Wrapped in Gauze


Mum Puppettheatre, at the Arden Theatre Company Arcadia Stage, 40 N. Second St., through June 13, 215-482-7MUM

Yes, there is a séance in Séance, Robert Smythe’s new piece for Mum Puppettheatre. And it has everything you’d expect a séance to have: a mysterious-looking doctor/medium figure with a shaved head and a little goatee (Smythe, wearing a neutral mask, as does everyone in the company), a ouija board with a life of its own, table rappings, mysterious moanings and gibberings, mysterious hands emerging from the darkness tapping the client on the shoulder.

If this séance is less than awesome in performance, it may be because, by the time the séance occurs a quarter of the way through the piece, we’re already used to the theatrical technologies that make it happen. Why be surprised when a table levitates when we’ve already seen mysterious gauzy figures appear and disappear behind scrims, or when we’ve watched as an inanimate doll magically becomes a breathing, feeling child in a pinafore, manipulated by a puppeteer in black?

Smythe’s interest in séances and spiritualism, one reads, stems in part from his interest in the intersections, during the 19th century, between science and technology, theatrical magic shows, con men and people’s desperate need to believe in the unseen. And there are fragmentary traces of these disparate interests in Séance: For example, the doctor/medium spends much of his stage time performing lengthy magic tricks to one side of the stage, with floating globes and translucent boxes.

But Smythe’s interests have evidently shifted, during the year he researched and developed the piece as a Guggenheim fellow, from the charlatanism of séances to the process of mourning. The need to believe in séances, he observes, comes from an inability to let go of the dead, a desire to imagine that the deceased is still there, somewhere, willing and eager to speak to you and, more importantly, to be spoken to. A belief in the hereafter, in the porousness of the boundary between this life and the next, comes from the continuing desire to say "I love you."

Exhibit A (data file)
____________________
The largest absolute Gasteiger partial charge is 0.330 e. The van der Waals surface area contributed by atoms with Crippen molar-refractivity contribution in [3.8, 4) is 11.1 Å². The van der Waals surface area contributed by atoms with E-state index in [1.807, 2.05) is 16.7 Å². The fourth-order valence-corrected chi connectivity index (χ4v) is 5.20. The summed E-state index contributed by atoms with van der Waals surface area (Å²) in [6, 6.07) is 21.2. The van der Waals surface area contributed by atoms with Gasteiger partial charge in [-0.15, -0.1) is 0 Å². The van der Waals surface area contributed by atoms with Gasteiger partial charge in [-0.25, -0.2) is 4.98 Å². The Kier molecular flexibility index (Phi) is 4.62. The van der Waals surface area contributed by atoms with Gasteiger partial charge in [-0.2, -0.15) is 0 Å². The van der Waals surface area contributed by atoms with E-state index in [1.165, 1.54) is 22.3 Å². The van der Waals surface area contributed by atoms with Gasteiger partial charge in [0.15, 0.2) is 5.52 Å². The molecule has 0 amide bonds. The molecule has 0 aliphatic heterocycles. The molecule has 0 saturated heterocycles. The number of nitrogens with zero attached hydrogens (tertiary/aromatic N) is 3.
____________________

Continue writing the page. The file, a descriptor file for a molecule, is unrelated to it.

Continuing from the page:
The images are often stunning: floating figures, a young woman holding onto the loop of a noose, an inanimate doll that magically becomes a little girl in a pinafore…


And so the bulk of Séance has less to do with magic, theater and séances and more to do with death. A slender young woman watches as her daughter/sister/mother/patient (either I missed the clues, or else the narrative line here is not at all clear) sees a vision of a gauze-wrapped figure, and dies. The young woman dreams of opening a mysterious box, of unwrapping her deceased loved one’s gauze-wrapping. She attaches herself to another family (I missed what her relationship was here, too) that evidently has lost their infant son (daughter?). They too have visions of unwrapping the gauze-wrapped deceased. The father contemplates committing suicide, and eventually does so.

Without a strong (or comprehensible) narrative line, Séance becomes one long sequence of images. The images are often stunning: the floating figures; the young woman, holding on to the loop of the noose that the father had contemplated using, swinging, leaping and dancing, her feet barely touching the ground (mime/dance/ movement performer Daniel Stein is credited in the program as "metaphysical trainer"); and then there’s that wonderful Bunraku-puppet little girl in the pinafore. All of this transpires, wordlessly, to the magnificent music score by Adam Wernick, filled with wailing oboes, string quartets, a piano playing a parlor waltz and fragments of Bach solo cello partitas.

Smythe keeps his pieces in his company’s repertory year after year, and often reworks them. Let’s hope he does so here, so that the story is clearer, and the relation of the parts more evident. The images are all there; but at this point, there’s little more than the images, and the whole is somewhat less than the sum of its parts.

The other masked performers (no, I don’t know who plays whom) are Stephanie Carr, Scott Hitz, Aaron Cromie and Anne White.

Cary M. Mazer